Dr. Thomas: William Walsham How: an Anglican; nineteenth century; spanned almost the entirety of the last three quarters of the nineteenth century. As I think you said at the very beginning, he is notorious for being called “the poor man's bishop,” having spent a good number of years as a bishop in a very poor section of East London (probably to some extent still would have that connotation about that part of London). He's buried, however, in Whittington, which is on the Welsh border, opposite the church where he was the rector for a while. It is opposite of a castle built by the Normans to keep out Welsh raiders (which is fascinating!) Whittington of course is the birthplace of Dick Whittington, the famous Whittington and his cat (well, he is to me…), one-time Bishop of London, and…
Dr. Duncan: Now, was there some family connection to that area, or is it just because he was a rector there for a time?
Dr. Thomas: Because he was a rector there. I can't work it out fully. I think he retired there, or went back there; and, at one time was buried in the churchyard; but they moved at least the stone to a place just opposite to the church. I believe it's still there to this day. You can go and visit it. And he wrote most of his hymns in a period spanning a dozen years or so, from 1858 to 1871, of which this and perhaps For All the Saints (and O Word of God Incarnate) are the most famous.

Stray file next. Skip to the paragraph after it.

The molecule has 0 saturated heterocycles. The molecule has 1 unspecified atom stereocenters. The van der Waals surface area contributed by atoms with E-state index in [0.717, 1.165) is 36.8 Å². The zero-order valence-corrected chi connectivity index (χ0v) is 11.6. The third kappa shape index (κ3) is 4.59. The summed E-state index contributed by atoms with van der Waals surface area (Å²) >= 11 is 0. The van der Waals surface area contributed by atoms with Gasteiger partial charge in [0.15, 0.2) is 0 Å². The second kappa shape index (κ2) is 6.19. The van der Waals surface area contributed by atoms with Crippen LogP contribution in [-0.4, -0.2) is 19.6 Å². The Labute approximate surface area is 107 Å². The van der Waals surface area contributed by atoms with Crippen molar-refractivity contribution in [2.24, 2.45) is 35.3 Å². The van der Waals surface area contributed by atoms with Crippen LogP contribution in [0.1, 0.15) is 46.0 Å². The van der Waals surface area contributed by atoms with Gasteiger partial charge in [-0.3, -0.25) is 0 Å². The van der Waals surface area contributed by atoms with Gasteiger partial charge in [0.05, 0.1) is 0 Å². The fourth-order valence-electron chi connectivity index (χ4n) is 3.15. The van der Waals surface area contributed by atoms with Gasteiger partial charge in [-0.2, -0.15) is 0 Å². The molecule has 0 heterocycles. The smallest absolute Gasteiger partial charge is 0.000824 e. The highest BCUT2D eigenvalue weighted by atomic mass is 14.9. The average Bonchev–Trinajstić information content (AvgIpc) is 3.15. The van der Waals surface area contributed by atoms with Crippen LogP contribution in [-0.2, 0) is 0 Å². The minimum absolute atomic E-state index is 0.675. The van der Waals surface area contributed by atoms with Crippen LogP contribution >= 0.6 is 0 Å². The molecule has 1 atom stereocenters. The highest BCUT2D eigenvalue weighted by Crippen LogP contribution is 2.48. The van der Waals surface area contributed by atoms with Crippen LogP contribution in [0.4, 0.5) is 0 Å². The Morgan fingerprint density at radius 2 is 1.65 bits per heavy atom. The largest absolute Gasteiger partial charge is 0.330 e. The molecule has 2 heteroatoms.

Dr. Wymond: Derek, I wanted to ask you something. He is credited with being in the Broad Movement, the Broad Anglican Movement of the nineteenth century. Can you just remind us of what was happening in the Anglican Church at that time, and what the different groups were?
Dr. Thomas: Oooh! Right! How much time have we got? I suppose…I mean, one of the movements in the nineteenth century was the Oxford Movement, a movement back to Rome to Catholicism. Lead, Kindly Light, whose author is Cardinal Newman, represents in part that section of Anglicanism. That's not where William Walsham How is, but I don't get the impression that William Walsham How was on the conservative, right-wing conservative evangelical section of Anglicanism either. And I think he would represent mainstream Anglicanism, the kind of Anglicanism that takes pride in the fact that they’re a broad church and a church for the masses rather than for a certain section. And that would not necessarily mean that he wasn't conservative in his theology, but in his ecclesiology certainly I think would represent that broader view.